In this part of my review of Carcosa, I'm going to discuss what might be called the book's "non-controversial content." Approximately 20 of Carcosa's 96 pages pertain to the new sorcerer character class, its game mechanics, rituals, and a few random related bits of text found elsewhere in the book. I shall specifically look at that content in Part 3 tomorrow. This leaves the remaining three-quarters of the book as the subject of the present post.
I'd like to begin by commenting on the physical qualities of Carcosa. The book is identical in size and general appearance to the volumes of OD&D and its supplements -- clearly no accident, given that it bills itself as "Supplement V" (about which I shall comment in Part 4). Geoffrey McKinney obviously went to some effort to imitate the look of OD&D, right down to the typefaces and the color of the cardstock used for the cover. The imitation isn't quite perfect, however, and I hope I can be forgiven in later using this "almost-but-not-quite" quality of Carcosa as a broad metaphor with which to critique the work as a whole.
As already noted, Carcosa is 96 pages in length, making it about a third again as long as the lengthiest OD&D supplements. What I find interesting about this is that, despite its advertisement as "Supplement V," Carcosa takes a very different tack than all of its predecessors. Instead of being a rules supplement -- though it does present many new rules -- about one-third of its text is devoted to a description of a campaign setting. In this respect, it differs quite significantly from both Greyhawk and Blackmoor, neither of which give the reader much information about the campaign settings from whom they derive their titles. Carcosa even includes a hand-drawn map -- "Carcosa Campaign Map One" -- in the centerfold of the book. It details an area covering 160 by 218 miles and includes a wide variety of terrain types and landmarks, all of which are described in the last 25 or so pages of the book.
Carcosa's imitation of OD&D isn't limited to its physical qualities. The internal organization of the book follows that of OD&D's supplements. Thus, there are three sections -- "Men & Sorcery," "Monsters & Treasures," and "Adventures in the Underworld and Wilderness" -- that correspond roughly to the three volumes of OD&D. I personally find this degree of imitation infelicitous, both because the original OD&D supplements are not exactly models of clarity and because there are so many other places where Carcosa doesn't imitate its predecessors that it gives the entire book the textual equivalent of the "uncanny valley" phenomenon. I'll speak more about this in Part 4.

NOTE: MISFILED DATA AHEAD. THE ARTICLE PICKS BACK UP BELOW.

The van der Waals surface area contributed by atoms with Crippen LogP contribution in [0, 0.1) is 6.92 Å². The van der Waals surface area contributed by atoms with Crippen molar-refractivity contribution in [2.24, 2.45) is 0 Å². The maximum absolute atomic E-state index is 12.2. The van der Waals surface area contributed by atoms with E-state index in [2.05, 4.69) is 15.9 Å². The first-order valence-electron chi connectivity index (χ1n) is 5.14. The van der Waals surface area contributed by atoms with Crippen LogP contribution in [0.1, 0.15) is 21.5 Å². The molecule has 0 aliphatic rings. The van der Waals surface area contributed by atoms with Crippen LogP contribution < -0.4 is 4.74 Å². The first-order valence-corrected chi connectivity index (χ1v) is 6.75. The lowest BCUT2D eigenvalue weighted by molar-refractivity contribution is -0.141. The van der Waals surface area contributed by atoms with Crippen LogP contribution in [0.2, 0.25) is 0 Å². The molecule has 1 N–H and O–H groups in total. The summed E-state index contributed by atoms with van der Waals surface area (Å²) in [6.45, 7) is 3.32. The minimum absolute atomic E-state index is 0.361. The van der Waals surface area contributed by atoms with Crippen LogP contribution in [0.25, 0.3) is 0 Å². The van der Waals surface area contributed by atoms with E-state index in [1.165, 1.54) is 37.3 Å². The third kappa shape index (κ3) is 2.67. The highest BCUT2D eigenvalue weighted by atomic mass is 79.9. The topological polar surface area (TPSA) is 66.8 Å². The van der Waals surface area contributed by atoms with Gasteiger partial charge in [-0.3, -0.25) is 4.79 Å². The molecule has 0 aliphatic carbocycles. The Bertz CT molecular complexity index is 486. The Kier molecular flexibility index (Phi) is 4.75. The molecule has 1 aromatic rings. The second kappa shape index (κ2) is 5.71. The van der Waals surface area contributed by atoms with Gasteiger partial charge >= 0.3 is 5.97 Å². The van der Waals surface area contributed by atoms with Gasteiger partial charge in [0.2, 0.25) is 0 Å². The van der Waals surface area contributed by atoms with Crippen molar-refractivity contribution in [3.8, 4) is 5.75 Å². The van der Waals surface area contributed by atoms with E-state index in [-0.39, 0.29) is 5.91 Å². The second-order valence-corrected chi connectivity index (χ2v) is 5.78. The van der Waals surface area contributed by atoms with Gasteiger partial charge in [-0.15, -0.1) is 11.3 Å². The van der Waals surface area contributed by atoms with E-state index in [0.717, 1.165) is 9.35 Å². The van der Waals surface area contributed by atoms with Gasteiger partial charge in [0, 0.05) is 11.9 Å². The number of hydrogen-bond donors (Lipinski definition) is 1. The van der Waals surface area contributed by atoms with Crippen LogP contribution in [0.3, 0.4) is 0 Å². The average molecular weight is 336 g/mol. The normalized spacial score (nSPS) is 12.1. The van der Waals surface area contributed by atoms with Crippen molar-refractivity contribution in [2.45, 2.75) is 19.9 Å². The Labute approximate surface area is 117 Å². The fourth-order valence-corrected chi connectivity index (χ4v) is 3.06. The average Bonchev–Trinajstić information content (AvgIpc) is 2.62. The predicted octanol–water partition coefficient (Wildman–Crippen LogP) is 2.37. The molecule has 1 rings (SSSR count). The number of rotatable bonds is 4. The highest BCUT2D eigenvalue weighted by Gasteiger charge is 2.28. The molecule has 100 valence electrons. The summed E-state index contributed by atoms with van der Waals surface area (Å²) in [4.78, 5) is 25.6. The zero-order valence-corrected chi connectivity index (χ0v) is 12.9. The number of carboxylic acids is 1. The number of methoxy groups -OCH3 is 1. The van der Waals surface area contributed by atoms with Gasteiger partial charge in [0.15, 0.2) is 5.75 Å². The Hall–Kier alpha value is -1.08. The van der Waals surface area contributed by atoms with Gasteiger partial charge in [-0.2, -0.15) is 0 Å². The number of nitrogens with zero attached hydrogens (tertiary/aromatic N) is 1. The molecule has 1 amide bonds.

The first section notes that there are only two character classes in the world of Carcosa, fighting-men and sorcerers, the latter of which I won't discuss now. Fighting-men are presumably identical in their game mechanics to those in OD&D, although this is not stated explicitly. The planet Carcosa is also home to thirteen races of Men, each one possessing a different skin color. These colors range from black to yellow, with three new colors -- two primary and one additive -- unique to Carcosa. These additional colors are derived from David Lindsay's 1920 novel, A Voyage to Arcturus, a novel that was an important influence on C.S. Lewis in the creation of his own Space Trilogy. Unlike the poem by Robert W. Chambers that begins this book, I'm not entirely sure what to make of this reference to Lindsay, who was, by all accounts, an unusual thinker who had Gnostic sympathies. There isn't much evidence of outright Gnosticism in Carcosa, but I do think it reveals its author as someone who is well versed in the "weird tale," that predecessor of horror and fantasy from which so much in our hobby sprang.
Alignment in Carcosa is very much in line with Jeff's Threefold Apocalyptic Alignment System. That is, alignment answers the question "whose side are you on?" rather than more specific moral/ethical matters, since the book notes that "all behaviors, including the most noble and altruistic as well as the most vile and despicable, are found amongst all three alignments." Thus, where one stands in relation to the Lovecraftian Great Old Ones -- who epitomize Chaos -- determines one's alignment, not whether one is a good person or not. This approach has deep roots in the h0bby and I am sympathetic to it in some ways. That said, by removing any hint of moral/ethical considerations from alignment, I believe McKinney squandered an opportunity to deflect at least some of the criticism directed toward him and Carcosa.
Carcosa presents a psionics system that is far simpler and also far less extensive than that of Eldritch Wizardry. High ability scores in Intelligence, Wisdom, and Charisma each grant a cumulative percentile chance to a character to possess psionics. If a character does indeed possess psionics, he gains access to 1d4 psionic powers each day, the type determined by the referee and not necessarily consistent from day to day. How often a character can use a given power is determined by his level. Psionic powers range from telepathy to mental blasts to mind control -- eight powers in all, most of them similar to existing magic spells in use. I'm very ambivalent about these psionic rules. While they are indeed simple, their centrality to the setting -- most Carcosan monsters have psionics -- means that players will quickly feel the need for their characters to possess them, which will necessitate higher and higher ability scores, which isn't a very OD&D approach. In addition, there's too much randomness involved, even for me, so much so that I think using the rules as written might prove tedious.
Unfortunately, tedious randomness seems to appeal to McKinney, who introduces a number of new dice conventions into Carcosa, such as variable damage and hit dice. That is, whenever the rules call for rolling dice, a table is consulted to determine which sort of dice is rolled. That means that sometimes your weapon will deal 1d8 points of damage per hit and sometimes 1d12 (or 1d4). Likewise, your character's hit points will fluctuate wildly for every combat, with a new total being rolled using whatever dice type is indicated by a separate roll. Granted, these rules apply equally to NPCs and monsters as to PCs, but I can't quite see the point. Although McKinney goes to some length to explain that this approach "allows for greater uncertainty in the game," what I fear it does is fetishize the importance of randomness in old school gaming to the point of parody -- "Greetings! It's a" *rolls dice* "pleasure to meet you!"